A Frank(lin) guide to self-improvement

Benjamin Franklin was by all accounts a fairly prolific character. His modest resume includes, being a founding father, an author, a printer, a scientist, an inventor, a soldier and a diplomat. In his time aboard planet earth, he invented the lightening rod, bifocals, a stove.

Many of us are plagued by an overwhelming plethora of self-improvements we’re just waiting to subject on ourselves. New Years eve is perhaps the perfect example when resolutions come a-tumbling forth and you decide you’ll become a vegan non-smoking teetotal exercise freak (and mini-dictator). Sure enough, after a week of self-flagellation, you relapse and become a cigar chomping, meat-eating slob (a republican? – whoops, sorry).

Franklin realised that despite the will to improve, doing so all at once was confusing, often contradictory and almost impossible. So, at the tender age of 20 (fret not, people grew up a lot earlier in those days) he came up with 13 virtues, which he focused on, one per week, meaning 4 sets each year.

His “Plan” was made up of 13 virtues, each with short descriptions:

1. Temperance: Eat not to dullness and drink not to elevation.

2. Silence: Speak not but what may benefit others or yourself. Avoid trifling conversation.

3. Order: Let all your things have their places. Let each part of your business have its time.

4. Resolution: Resolve to perform what you ought. Perform without fail what you resolve.

5. Frugality: Make no expense but to do good to others or yourself: i.e. Waste nothing.

6. Industry: Lose no time. Be always employed in something useful. Cut off all unnecessary actions.

7. Sincerity: Use no hurtful deceit. Think innocently and justly; and, if you speak, speak accordingly.

8. Justice: Wrong none, by doing injuries or omitting the benefits that are your duty.

9. Moderation: Avoid extremes. Forebear resenting injuries so much as you think they deserve.

10. Cleanliness: Tolerate no uncleanness in body, clothes or habitation.

11. Chastity: Rarely use venery but for health or offspring; Never to dullness, weakness, or the injury of your own or another’s peace or reputation.

12. Tranquillity: Be not disturbed at trifles, or at accidents common or unavoidable.

13. Humility: Imitate Jesus and Socrates.

I’m following the same idea, with my own variations and so far, it’s proving to be a much easier, simpler way of dealing with the process of working on the self. Here are mine, in brief:

1)    Health, 2) Eat and Drink, 3) Happiness, 4) Patience, 5) Humility, 6) Tranquillity, 7) Industry, 8 ) Fun, 9) Mind, 10) Kindness, 11) Compassion, 12) Impermanence, 13) Do whatever the hell I want.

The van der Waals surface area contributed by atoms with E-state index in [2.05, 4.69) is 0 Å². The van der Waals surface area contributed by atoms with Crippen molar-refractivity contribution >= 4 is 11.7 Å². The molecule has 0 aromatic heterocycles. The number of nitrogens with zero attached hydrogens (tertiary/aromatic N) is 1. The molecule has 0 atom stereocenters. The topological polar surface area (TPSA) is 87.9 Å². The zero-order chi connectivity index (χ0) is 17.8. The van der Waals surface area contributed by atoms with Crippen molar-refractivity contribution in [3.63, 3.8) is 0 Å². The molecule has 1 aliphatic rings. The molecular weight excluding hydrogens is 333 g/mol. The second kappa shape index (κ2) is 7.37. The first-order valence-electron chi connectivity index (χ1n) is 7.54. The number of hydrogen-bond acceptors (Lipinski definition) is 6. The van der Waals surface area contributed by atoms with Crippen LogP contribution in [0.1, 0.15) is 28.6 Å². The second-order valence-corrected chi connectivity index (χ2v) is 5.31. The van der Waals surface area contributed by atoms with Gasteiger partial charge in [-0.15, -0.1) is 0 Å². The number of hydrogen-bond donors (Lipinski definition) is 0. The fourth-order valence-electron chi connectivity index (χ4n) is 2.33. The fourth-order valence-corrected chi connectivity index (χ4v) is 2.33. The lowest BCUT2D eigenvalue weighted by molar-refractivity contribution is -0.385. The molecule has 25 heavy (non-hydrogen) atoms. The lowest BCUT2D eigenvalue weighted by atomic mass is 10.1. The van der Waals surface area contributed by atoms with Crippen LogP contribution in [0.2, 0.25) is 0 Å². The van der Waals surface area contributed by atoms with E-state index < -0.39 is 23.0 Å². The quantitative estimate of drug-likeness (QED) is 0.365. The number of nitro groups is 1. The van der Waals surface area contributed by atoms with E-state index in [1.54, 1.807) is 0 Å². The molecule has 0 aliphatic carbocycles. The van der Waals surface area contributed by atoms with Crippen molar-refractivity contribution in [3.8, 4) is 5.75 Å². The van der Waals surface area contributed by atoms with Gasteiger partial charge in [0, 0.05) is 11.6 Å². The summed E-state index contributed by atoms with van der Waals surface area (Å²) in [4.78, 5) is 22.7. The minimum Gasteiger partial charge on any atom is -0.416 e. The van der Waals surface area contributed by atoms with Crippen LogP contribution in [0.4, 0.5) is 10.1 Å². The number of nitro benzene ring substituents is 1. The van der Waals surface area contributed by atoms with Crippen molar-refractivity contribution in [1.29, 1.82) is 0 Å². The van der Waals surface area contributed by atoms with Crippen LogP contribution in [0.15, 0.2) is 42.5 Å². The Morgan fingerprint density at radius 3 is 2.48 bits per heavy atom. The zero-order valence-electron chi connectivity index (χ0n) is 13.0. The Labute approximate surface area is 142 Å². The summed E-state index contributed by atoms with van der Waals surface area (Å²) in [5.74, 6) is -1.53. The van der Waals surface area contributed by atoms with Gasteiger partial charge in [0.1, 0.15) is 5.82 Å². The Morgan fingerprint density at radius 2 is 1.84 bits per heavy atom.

I’ve yet to do a full cycle, and I definitely moved the eat and drink away from Thanksgiving week, but I’m enjoying the process and by writing about it and throwing it out into the ether, I’ve goaded my stubborn self to keep at it. My happiness week resulted in only one blemish… my eat and drink week looked a bit more like Franklin’s ‘Order’ week in the photo above, even without Thanksgiving temptations. When you take one step at a time, it’s easier to ‘be the change you want to see in the world’. It’s also easier to see where you’re going wrong.

I’m leaving his daily schedule for a decade or two which, if currently implemented, would leave me grumpy, tired and a little middle/old-aged before my time. Baby steps, but steps nonetheless.

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7 thoughts on “A Frank(lin) guide to self-improvement

  1. Nice post, I enjoyed it. Thank you, I think I might try something similar and see how it impacts my everyday thinking and actions.

  2. Pingback: Introduction Patience and patience – part 1 « Simpletom

  3. Very interesting, though Franklin was never President. Trivia: Franklin’s is the only face on American (paper) money who was never President.

  4. I’m intrigued Tom (although it seems I’ve stumbled on your blog 3 months too late for this post)…about the aspiration towards impermanence…can you elaborate a little what you’re after with this impermanence? As in, get thou not into a rut?

  5. By impermanence, I wanted to remind myself that a) I’m only here for a relatively short period of time, b) No matter how hard I work, or how much I achieve – I’m pretty unimportant… sorry completely unimportant in the grand scheme of things. c) Life can change at any moment, d) All that we know is very transient, even if it seems fixed to us.
    Hope that helps!
    Tom

  6. Pingback: Bettering | Simpletom

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